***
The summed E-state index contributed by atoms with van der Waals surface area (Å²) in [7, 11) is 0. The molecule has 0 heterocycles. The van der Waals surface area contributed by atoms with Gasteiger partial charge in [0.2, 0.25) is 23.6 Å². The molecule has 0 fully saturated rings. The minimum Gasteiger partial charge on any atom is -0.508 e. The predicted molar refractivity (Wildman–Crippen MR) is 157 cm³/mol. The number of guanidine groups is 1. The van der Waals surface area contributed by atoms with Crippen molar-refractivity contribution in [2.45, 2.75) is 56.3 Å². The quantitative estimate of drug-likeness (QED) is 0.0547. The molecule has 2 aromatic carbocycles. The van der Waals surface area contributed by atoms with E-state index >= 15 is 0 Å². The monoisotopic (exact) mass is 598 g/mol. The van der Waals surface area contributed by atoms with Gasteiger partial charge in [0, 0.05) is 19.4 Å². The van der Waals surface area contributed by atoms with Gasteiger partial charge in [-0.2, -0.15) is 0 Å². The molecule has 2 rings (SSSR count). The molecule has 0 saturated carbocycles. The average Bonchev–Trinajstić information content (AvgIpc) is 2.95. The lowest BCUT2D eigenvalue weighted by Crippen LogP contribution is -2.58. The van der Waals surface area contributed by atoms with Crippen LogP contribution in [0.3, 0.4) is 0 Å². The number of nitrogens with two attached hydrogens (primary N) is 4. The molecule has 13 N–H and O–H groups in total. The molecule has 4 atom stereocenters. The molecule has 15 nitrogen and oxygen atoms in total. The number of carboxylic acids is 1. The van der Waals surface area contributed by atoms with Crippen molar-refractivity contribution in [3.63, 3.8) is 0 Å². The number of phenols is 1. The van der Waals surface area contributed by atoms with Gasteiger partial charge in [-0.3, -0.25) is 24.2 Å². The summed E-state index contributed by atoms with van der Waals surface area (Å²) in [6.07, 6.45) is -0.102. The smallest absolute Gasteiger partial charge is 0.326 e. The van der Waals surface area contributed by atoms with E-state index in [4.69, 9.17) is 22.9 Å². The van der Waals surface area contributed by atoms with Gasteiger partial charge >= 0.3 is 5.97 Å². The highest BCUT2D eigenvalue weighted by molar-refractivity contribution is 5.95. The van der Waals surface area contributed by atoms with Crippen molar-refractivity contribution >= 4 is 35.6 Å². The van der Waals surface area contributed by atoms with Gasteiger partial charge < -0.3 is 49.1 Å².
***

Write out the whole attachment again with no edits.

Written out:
The summed E-state index contributed by atoms with van der Waals surface area (Å²) in [7, 11) is 0. The molecule has 0 heterocycles. The van der Waals surface area contributed by atoms with Gasteiger partial charge in [0.2, 0.25) is 23.6 Å². The molecule has 0 fully saturated rings. The minimum Gasteiger partial charge on any atom is -0.508 e. The predicted molar refractivity (Wildman–Crippen MR) is 157 cm³/mol. The number of guanidine groups is 1. The van der Waals surface area contributed by atoms with Crippen molar-refractivity contribution in [2.45, 2.75) is 56.3 Å². The quantitative estimate of drug-likeness (QED) is 0.0547. The molecule has 2 aromatic carbocycles. The van der Waals surface area contributed by atoms with E-state index >= 15 is 0 Å². The monoisotopic (exact) mass is 598 g/mol. The van der Waals surface area contributed by atoms with Gasteiger partial charge in [0, 0.05) is 19.4 Å². The van der Waals surface area contributed by atoms with Gasteiger partial charge in [-0.2, -0.15) is 0 Å². The molecule has 2 rings (SSSR count). The molecule has 0 saturated carbocycles. The average Bonchev–Trinajstić information content (AvgIpc) is 2.95. The lowest BCUT2D eigenvalue weighted by Crippen LogP contribution is -2.58. The van der Waals surface area contributed by atoms with Crippen LogP contribution in [0.3, 0.4) is 0 Å². The number of nitrogens with two attached hydrogens (primary N) is 4. The molecule has 13 N–H and O–H groups in total. The molecule has 4 atom stereocenters. The molecule has 15 nitrogen and oxygen atoms in total. The number of carboxylic acids is 1. The van der Waals surface area contributed by atoms with Crippen molar-refractivity contribution in [3.63, 3.8) is 0 Å². The number of phenols is 1. The van der Waals surface area contributed by atoms with Gasteiger partial charge in [-0.3, -0.25) is 24.2 Å². The summed E-state index contributed by atoms with van der Waals surface area (Å²) in [6.07, 6.45) is -0.102. The smallest absolute Gasteiger partial charge is 0.326 e. The van der Waals surface area contributed by atoms with E-state index in [4.69, 9.17) is 22.9 Å². The van der Waals surface area contributed by atoms with Gasteiger partial charge >= 0.3 is 5.97 Å². The highest BCUT2D eigenvalue weighted by molar-refractivity contribution is 5.95. The van der Waals surface area contributed by atoms with Crippen molar-refractivity contribution >= 4 is 35.6 Å². The van der Waals surface area contributed by atoms with Gasteiger partial charge < -0.3 is 49.1 Å².